Forrest Spaulding: Drafter of the Original Library Bill of Rights

Censorship, Intellectual Freedom Issues, Library Bill of Rights, Professional Ethics

In the main administrative meeting room of the downtown branch of the Des Moines Public Library in Des Moines, Iowa, there hangs on the wall a painting of a bespectacled, slightly disheveled man in a tie and jacket. He has a book in his hands. Next to the painting is a framed copy of the Library Bill of Rights. Though not exactly well-known as a local folk hero in central Iowa, Library Director Forrest Spaulding—the man in the painting—wrote the anti-censorship document that the Des Moines Public Library adopted as policy and that directly evolved into the 1939 version of ALA Library Bill of Rights. Spaulding wrote the pre-ALA version partially out of his concerned reaction to what he saw the totalitarian governments of Europe doing in the 1930s, but even before drafting the bill, intellectual freedom issues had been passing through Spaulding’s professional environment for 20 years.

Forrest Spaulding, Courtesy Des Moines Public Library
Forrest Spaulding, Courtesy Des Moines Public Library

Born in Nashua, New Hampshire on May 4, 1892, Spaulding graduated from the New York Public Library’s library school in 1913 and worked in New York City’s library system before moving to Des Moines in 1917 to take the job as city librarian. Spaulding came to work in Des Moines during mobilization for the First World War, a time which saw authors and speakers in trouble with government forces for criticizing the war effort and during which German-language books and newspapers were being challenged and removed from libraries or prevented from arriving in the first place; the Trading With the Enemy Act of 1917 made it illegal to use US Mail to send foreign language works without a certified translation. In Iowa, Governor William Harding even went so far as to ban the use of any language besides English in public. As Spaulding’s duties included making sure the wartime troops staged at nearby Camp Dodge were kept supplied with reading material, it isn’t surprising that Spaulding doesn’t appear to have spoken out about any of this when it was happening, but he surely took note.

A few years after this, during the postwar “Red Scare” of 1919, Spaulding weathered some controversy when the outspoken Socialist Kate Richards O’Hare came to Des Moines and sought to use the library auditorium to give a speech, and Spaulding refused to allow it. He later explained in a column for the Des Moines Daily News that organizers had made arrangements for the speech under “false pretenses” and that he was looking out for the public interest by disallowing the gathering. Though the City and library were threatened with a lawsuit by local Socialists, it never materialized. This episode is pertinent in light of the fourth point of the original Des Moines-centric version of the Library Bill of Rights, which states that “Library meeting rooms shall be available on equal terms to all organized nonprofit groups for open meetings to which no admission fee is charged and from which no one is excluded.”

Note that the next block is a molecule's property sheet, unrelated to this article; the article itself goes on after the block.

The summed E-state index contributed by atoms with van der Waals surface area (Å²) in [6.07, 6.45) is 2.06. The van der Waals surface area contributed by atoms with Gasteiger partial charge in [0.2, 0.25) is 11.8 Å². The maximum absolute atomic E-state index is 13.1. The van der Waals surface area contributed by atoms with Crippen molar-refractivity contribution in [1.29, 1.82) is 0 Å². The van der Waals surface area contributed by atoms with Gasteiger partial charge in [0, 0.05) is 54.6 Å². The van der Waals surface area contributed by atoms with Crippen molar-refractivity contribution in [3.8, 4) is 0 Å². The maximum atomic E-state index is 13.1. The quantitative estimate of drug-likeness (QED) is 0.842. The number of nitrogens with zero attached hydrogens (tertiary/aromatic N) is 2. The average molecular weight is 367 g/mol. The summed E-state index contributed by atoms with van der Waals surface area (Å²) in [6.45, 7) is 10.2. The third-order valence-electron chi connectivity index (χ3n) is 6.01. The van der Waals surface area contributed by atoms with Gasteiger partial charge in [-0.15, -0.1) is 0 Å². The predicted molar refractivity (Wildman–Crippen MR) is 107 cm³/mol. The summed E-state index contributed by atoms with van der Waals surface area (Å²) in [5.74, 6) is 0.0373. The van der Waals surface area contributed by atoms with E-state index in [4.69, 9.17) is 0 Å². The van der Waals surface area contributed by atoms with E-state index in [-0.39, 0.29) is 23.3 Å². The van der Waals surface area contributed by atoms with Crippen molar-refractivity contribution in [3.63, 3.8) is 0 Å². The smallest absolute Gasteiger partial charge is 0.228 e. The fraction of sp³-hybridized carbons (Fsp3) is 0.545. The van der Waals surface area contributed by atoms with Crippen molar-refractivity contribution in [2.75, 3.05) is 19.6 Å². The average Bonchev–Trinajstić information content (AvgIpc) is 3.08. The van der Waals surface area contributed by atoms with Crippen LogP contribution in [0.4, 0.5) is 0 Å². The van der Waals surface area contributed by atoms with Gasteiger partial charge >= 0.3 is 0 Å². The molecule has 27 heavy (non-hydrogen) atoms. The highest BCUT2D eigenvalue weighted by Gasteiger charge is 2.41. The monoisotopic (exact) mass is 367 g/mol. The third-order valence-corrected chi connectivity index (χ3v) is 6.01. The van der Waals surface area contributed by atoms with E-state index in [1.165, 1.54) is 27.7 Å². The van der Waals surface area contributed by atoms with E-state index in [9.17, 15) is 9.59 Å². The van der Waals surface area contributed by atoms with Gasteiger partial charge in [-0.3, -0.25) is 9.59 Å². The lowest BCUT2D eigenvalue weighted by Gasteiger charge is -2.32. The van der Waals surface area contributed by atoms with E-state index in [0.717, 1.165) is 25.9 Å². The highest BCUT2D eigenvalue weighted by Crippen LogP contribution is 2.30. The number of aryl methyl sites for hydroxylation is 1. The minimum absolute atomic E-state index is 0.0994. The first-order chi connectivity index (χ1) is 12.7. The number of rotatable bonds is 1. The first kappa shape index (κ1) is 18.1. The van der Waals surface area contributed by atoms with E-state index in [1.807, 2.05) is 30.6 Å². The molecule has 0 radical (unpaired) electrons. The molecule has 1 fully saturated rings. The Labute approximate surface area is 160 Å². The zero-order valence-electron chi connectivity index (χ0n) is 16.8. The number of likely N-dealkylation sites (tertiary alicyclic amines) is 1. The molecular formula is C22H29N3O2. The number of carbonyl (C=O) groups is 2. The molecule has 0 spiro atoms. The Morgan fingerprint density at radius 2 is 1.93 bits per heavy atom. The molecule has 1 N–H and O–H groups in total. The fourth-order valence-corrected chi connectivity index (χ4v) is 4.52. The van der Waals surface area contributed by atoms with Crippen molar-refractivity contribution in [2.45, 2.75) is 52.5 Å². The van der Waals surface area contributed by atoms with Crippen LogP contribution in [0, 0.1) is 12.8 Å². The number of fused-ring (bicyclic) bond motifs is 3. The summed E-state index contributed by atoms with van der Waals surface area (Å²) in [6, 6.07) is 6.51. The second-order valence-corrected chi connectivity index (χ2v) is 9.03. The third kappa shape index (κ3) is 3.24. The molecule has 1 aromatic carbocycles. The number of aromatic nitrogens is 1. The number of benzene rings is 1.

Fast forward a bit past some career-related relocations and a move back to Des Moines and Spaulding’s career enters the 1930s, a time which saw Great Depression-related economic challenges affecting not only his own public library but public libraries in general. It was also a time of great global tension, generally. In this roiling decade, totalitarian governments in Germany, Russia and elsewhere were banning or burning books, driving “subversive”, “racially impure” or “counter-revolutionary” literature out of schools and libraries and exiling or imprisoning authors of works considered politically problematic. Similar if less militant challenges to books here in the US—notably John Steinbeck’s The Grapes of Wrath and Adolf Hitler’s Mein Kampf—also inspired Spaulding’s efforts.

In response to all of this, Spaulding, possibly working with others and his thinking undoubtedly informed by work he was doing in the early 30s to underscore the literary and artistic contributions of and lack of opportunities for African Americans (I can find no evidence that his work in this regard faced censorship or backlash, but he seems to have been aware of the rampant racism of his era), drafted what he called “The Library’s Bill of Rights.” He presented the four-point document to his library board and it was passed as library policy without much apparent controversy on November 21,1938. This original version of the Bill included a preamble that read in part: “Today indications in many parts of the world point to growing intolerance, suppression of free speech, and censorship affecting the rights of minorities and individuals,” underscoring Spaulding’s global understanding of the matter.

The next June at an American Library Association meeting in San Francisco, Spaulding’s friend and chair of the ALA Adult Education Board Ernestine Rose moved that the Association adopt a more universal version of the Des Moines document, and it passed on June 19, with appropriate expansion and editing. In the wake of all of this, Spaulding was appointed the chair of a special committee on censorship that, at the urging of Spaulding and the other members, became a permanent part of the ALA and eventually evolved into the Office for Intellectual Freedom. On ALA’s website, you can find the most current version of the Library Bill of Rights, along with it’s 28 interpretations, a poster, and printable brochures.

This month, 129 years after his birth and almost 82 years after the ALA’s adoption of the Library Bill of Rights, it seems fitting to remember the work done by Forrest Spaulding in creating a bold and straightforward document that continues to inform the library profession in the United States and around the world.

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